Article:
Dr. Wylin Wilson, an HDS Women’s Studies in Religion Program research associate, is a robust scholar who is deeply concerned with the ethics of her research.
Wilson examines African American religions and women in the U.S., and her work often lends itself to curious intersections—illuminating links between faith-based institutions, economic development, low-income communities, and constructions of racial order. Her current project, “Bioethics on the Margins: Vulnerable Populations and Health Outcomes,” puts bioethics, theology, and the health of black women in conversation with each other.
Such research sometimes puts Wilson in vulnerable positions herself. While explaining her research to a group of incoming HDS students at the start of the academic year, she explained that, as a black woman, she could not explore certain areas of the U.S. South. Ethnographic research is simply less safe for marginalized people, because research does not happen outside the context of bodies. So how, then, do we balance the fact that marginalized people have eye-opening perspectives, while understanding that voicing these perspectives will put them at risk?
Wilson explained that researching in such situations is similar to work to that students perform every day, and she also realizes the necessity of such work in seminaries, where, she said: “The majority of leaders there are men, and when you think of gender roles and leadership there, you have to realize that in order to do the research, you have to tuck and hide parts of your identity.”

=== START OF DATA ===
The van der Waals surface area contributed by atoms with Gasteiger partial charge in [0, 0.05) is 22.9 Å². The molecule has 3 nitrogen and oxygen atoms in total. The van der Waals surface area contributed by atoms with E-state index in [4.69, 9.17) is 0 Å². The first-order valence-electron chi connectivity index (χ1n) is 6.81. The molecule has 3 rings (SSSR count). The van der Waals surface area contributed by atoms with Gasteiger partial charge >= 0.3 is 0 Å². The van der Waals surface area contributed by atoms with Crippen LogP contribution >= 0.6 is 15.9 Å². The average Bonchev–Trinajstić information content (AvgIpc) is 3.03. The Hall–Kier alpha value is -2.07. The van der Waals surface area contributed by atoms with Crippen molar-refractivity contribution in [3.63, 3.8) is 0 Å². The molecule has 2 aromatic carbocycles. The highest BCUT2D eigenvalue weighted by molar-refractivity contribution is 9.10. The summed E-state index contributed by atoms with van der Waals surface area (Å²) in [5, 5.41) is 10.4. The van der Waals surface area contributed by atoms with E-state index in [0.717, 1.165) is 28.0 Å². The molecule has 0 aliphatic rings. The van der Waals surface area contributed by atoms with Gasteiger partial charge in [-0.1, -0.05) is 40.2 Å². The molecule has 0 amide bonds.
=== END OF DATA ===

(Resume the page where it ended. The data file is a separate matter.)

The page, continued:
Such tucking and hiding often comes at the cost of a researcher’s ego. Though Wilson is impressively qualified—she earned a master of science in agricultural economics from Cornell University, a master of divinity from the Interdenominational Theological Center, and a PhD in religious social ethics from Emory University—she does not always flash these qualifications about. Although she shared an alma mater with a minister she worked with in her research, she never brought their shared school up. Doing so may have made it less likely for her to procure the information she came for.
“As a researcher trying to get information to help black women,” Wilson explained, “I didn’t want anything to get in the way of doing that. It’s about the research. It’s about doing ethical work at the cost of your ego.”
That her research translates into ethical work is important to Wilson: “Where I come from, you have a duty to help, in major ways, the people around you. Sure, you have a responsibility to yourself to learn for the sake of learning, but the ultimate responsibility is to other people.”
Wilson views her current work on the persistent health crisis of black women in the U.S. South as a mark of dedication to her ancestors and a way of paying homage to her posterity. The vulnerable communities she looks at now arose, at least in part, from centuries of acute and structural violence—a violence she hopes to help heal.
Ultimately, Wilson recognizes the unquantifiable pain present and thus relishes in the potential for creating new social worlds. She engages the esoteric in order to approach the “lowbrow,” linking academic narrative to the lived body and paying attention to what really matters: the awe-inspiring power of ethical research as a form of caregiving for vulnerable peoples.
—by Sydney Moss, HDS correspondent